Dark Energy

Political disagreements, such as those that have been taking place lately in comment threads here at waka waka waka, exhibit a property not unlike that ascribed by astrophysicists to the hypothetical “dark energy” that is thought to permeate the cosmos: they exert a mysterious repulsive force.

Two people may begin such a discussion with a great many convergent assumptions, opinions, and beliefs, but as soon as one party embraces a viewpoint that the other sees as belonging to the opposite side of an ideological divide, he feels compelled to rebut. The second party, having been publicly contradicted, and with, therefore, his reputation at stake, must defend his ground, casting a wide net to gather any factual, scholarly, or anecdotal support for his position. The process repeats itself reiteratively as the repulsive force increases, with both interlocutors soon finding themselves arguing positions that are built more and more on only the subset of their beliefs and opinions that stand in diametrical opposition to those being argued by the other side. In this way two people who might generally agree quite closely about many aspects of the matter at hand soon find themselves shouting across an apparently unbridgeable gulf.

The whole business reminds me of the “basins of attraction” that are a well-known feature of chaos theory. One might also model it as two basketballs sitting close together along the top of a mountain ridge; push them slightly apart, and they might very soon end up in widely separated valleys below.

Regarding Iraq, Muslim fanaticism, and so forth, I think there is room for broad agreement on a number of items:

  • There are, indisputably, many Muslims who, focusing on the harshest and most simplistic aspects of that religion’s teachings, are implacably committed to the downfall of the secular West, by any means available, including the deliberate slaughter of innocent civilians.
  • There are, of course, also many Muslims who do not feel this way. The obligation of these moderate parties to address the excesses of their virulent coreligionists is an active topic.
  • The history of Western foreign policy is not unblemished; there have been many examples of cozying up to dictators, nasty back-room dealings, and betrayals in support of proximate economic and geopolitical goals. There are certainly good reasons why those who suffered under the Shah or Saddam might distrust the US.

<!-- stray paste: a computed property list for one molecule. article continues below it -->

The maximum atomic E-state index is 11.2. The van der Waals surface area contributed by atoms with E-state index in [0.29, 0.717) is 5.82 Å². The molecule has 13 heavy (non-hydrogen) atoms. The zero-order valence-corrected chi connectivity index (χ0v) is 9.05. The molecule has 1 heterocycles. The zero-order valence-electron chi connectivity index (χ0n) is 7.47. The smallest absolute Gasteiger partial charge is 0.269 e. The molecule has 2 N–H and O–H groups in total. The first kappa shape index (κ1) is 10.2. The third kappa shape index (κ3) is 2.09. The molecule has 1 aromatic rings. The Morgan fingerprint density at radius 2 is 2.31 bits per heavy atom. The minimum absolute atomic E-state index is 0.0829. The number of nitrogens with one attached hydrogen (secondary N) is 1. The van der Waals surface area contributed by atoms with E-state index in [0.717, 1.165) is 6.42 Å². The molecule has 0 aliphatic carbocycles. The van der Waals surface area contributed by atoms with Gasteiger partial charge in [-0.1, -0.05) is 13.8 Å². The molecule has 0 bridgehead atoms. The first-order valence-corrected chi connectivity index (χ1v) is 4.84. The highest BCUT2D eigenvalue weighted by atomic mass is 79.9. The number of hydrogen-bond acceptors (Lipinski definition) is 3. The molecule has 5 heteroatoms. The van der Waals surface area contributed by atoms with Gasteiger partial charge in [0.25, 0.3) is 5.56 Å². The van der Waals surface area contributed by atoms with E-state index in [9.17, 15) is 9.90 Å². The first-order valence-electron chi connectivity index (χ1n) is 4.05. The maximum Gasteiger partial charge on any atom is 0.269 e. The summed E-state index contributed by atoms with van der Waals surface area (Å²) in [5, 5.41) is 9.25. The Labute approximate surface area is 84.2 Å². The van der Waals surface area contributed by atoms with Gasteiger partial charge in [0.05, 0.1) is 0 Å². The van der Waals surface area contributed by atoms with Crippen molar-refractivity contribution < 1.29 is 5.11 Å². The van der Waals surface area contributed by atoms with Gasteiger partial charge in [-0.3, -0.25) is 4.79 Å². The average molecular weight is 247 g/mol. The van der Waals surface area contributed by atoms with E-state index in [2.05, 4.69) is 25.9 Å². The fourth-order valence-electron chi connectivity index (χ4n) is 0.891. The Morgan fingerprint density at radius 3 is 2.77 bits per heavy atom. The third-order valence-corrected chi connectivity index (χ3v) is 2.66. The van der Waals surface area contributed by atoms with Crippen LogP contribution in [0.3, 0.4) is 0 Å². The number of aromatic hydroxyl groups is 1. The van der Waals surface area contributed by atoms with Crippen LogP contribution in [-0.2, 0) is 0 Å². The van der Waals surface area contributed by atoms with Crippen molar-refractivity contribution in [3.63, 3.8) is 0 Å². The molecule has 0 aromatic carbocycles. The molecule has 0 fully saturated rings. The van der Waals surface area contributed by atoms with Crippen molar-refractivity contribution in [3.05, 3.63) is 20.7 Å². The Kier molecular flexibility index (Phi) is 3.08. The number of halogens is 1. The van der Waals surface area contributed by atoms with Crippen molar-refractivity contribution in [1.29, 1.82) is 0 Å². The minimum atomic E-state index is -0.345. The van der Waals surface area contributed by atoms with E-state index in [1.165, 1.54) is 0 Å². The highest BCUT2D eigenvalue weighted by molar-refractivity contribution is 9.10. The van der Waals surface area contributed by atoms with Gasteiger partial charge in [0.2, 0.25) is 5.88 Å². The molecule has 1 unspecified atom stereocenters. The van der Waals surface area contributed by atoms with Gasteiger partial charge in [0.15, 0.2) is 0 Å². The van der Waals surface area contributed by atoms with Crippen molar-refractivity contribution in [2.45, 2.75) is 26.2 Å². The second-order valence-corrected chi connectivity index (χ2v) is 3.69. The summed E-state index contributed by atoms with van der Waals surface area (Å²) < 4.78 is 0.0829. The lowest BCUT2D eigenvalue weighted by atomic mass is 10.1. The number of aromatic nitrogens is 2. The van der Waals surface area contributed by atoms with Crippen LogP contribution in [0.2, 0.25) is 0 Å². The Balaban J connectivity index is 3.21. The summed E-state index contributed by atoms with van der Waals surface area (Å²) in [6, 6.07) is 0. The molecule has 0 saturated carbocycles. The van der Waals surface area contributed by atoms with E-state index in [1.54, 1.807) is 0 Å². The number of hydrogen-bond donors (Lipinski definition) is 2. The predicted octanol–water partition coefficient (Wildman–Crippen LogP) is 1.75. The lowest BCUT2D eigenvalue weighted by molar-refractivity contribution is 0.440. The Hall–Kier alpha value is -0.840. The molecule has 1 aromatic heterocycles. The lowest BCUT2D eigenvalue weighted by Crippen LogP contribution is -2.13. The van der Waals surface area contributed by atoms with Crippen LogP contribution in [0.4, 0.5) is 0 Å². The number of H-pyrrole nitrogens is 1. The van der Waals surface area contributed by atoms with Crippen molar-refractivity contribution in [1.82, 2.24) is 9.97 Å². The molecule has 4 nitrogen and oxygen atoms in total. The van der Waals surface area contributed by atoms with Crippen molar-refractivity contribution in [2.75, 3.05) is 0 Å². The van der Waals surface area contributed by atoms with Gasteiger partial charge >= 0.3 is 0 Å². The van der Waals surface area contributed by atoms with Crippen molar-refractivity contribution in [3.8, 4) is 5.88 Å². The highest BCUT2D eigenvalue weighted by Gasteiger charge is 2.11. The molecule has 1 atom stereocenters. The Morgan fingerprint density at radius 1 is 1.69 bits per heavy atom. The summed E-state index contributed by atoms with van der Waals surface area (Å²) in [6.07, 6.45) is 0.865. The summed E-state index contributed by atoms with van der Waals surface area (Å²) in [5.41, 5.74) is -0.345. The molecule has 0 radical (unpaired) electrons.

• There is a long and sanguinary history of struggle between Islam and the West; the two cultures have clashed and grappled with one another for over a thousand years. I think that most people would also agree that there are irreconcilable incompatibilities between a fundamentalist Islamic worldview and that of the secular West.
  • The reaction of Western people and nations to the efforts of our Muslim enemies has been mixed, and runs the full gamut of available responses. There have been examples of craven appeasement, as well as honest, public, and self-critical examination of our own numerous cultural and foreign-policy shortcomings. There has been deliberate and inflammatory provocation, as well as courageous defense of, and adherence to, the core principles of secular democracy.
  • Without question, Europe is undergoing a major demographic transformation, the result of a tremendous increase in the number of socially unassimilated Muslims, that if continued will have a profound effect on its cultural identity. Some view this as an unwelcome trend. Others may not. That it is happening is indisputable.
  • The decision to prosecute the war in Iraq was neither patently unjustifiable, nor was it the only morally defensible choice. It was one approach to resolving a tremendously complex and difficult situation, and there are compelling arguments for and against the decision that was made. Should we have left Saddam in power? Some say that we ought to have. I have, after much reflection and study, and one very moving encounter with a victim of Saddam’s evil regime, expressed a contrary opinion, but reasonable people, and experts of all stripes, have disagreed all along about whether the decision was the “right” one, and will continue to do so, for the rest of our lives. History, presumably, will judge. It is, obviously, best not to go to war if circumstances do not strongly impel one to do so. War is generally a “bad thing”.
  • One thing about which there appears to be broad consensus is that the postwar administration of Iraq has been horribly bungled. I agree.
  • It is very difficult to see how best to move forward in Iraq, and there have been many on both sides of the political spectrum who have sought to gain political advantage though blatant pandering, shameless fearmongering, and strident polemicism, when what we need instead is reasoned statesmanship and sound, impartial judgment, neither of which appears to be in abundant supply.

My aim in pointing out this common effect of political discourse (and I am as susceptible to it as anyone) is that by being more aware of it, we might improve our prospects for productive, mutually enlightening discussion of challenging topics.

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